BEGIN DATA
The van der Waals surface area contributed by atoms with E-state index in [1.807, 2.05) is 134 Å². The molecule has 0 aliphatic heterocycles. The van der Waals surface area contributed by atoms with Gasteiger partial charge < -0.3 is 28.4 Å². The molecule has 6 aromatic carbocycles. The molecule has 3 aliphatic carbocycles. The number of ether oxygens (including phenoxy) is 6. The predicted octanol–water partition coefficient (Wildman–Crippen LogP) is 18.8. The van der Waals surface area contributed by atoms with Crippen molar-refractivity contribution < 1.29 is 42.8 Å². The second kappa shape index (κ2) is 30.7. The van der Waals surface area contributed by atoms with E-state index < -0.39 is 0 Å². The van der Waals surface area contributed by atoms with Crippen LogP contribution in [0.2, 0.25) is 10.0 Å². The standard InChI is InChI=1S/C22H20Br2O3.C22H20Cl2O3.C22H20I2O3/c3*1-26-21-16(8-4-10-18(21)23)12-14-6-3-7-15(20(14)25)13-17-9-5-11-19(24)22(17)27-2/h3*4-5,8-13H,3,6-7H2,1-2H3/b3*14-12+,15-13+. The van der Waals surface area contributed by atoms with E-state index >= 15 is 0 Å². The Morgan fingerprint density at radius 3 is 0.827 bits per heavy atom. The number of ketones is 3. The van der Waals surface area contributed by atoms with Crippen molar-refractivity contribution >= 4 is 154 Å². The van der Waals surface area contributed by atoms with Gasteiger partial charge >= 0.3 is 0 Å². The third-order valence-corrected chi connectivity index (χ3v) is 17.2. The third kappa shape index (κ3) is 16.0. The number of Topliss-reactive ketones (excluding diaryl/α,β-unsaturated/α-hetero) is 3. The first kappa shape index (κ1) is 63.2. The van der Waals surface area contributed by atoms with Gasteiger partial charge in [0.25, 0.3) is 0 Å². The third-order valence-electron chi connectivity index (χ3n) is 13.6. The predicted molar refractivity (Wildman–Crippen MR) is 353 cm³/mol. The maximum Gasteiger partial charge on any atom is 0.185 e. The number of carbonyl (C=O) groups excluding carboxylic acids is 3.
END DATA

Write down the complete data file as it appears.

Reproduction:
The van der Waals surface area contributed by atoms with E-state index in [1.807, 2.05) is 134 Å². The molecule has 0 aliphatic heterocycles. The van der Waals surface area contributed by atoms with Gasteiger partial charge < -0.3 is 28.4 Å². The molecule has 6 aromatic carbocycles. The molecule has 3 aliphatic carbocycles. The number of ether oxygens (including phenoxy) is 6. The predicted octanol–water partition coefficient (Wildman–Crippen LogP) is 18.8. The van der Waals surface area contributed by atoms with Crippen molar-refractivity contribution < 1.29 is 42.8 Å². The second kappa shape index (κ2) is 30.7. The van der Waals surface area contributed by atoms with E-state index < -0.39 is 0 Å². The van der Waals surface area contributed by atoms with Crippen LogP contribution in [0.2, 0.25) is 10.0 Å². The standard InChI is InChI=1S/C22H20Br2O3.C22H20Cl2O3.C22H20I2O3/c3*1-26-21-16(8-4-10-18(21)23)12-14-6-3-7-15(20(14)25)13-17-9-5-11-19(24)22(17)27-2/h3*4-5,8-13H,3,6-7H2,1-2H3/b3*14-12+,15-13+. The van der Waals surface area contributed by atoms with E-state index >= 15 is 0 Å². The Morgan fingerprint density at radius 3 is 0.827 bits per heavy atom. The number of ketones is 3. The van der Waals surface area contributed by atoms with Crippen molar-refractivity contribution >= 4 is 154 Å². The van der Waals surface area contributed by atoms with Gasteiger partial charge >= 0.3 is 0 Å². The third-order valence-corrected chi connectivity index (χ3v) is 17.2. The third kappa shape index (κ3) is 16.0. The number of Topliss-reactive ketones (excluding diaryl/α,β-unsaturated/α-hetero) is 3. The first kappa shape index (κ1) is 63.2. The van der Waals surface area contributed by atoms with Gasteiger partial charge in [0.25, 0.3) is 0 Å². The third-order valence-electron chi connectivity index (χ3n) is 13.6. The predicted molar refractivity (Wildman–Crippen MR) is 353 cm³/mol. The maximum Gasteiger partial charge on any atom is 0.185 e. The number of carbonyl (C=O) groups excluding carboxylic acids is 3.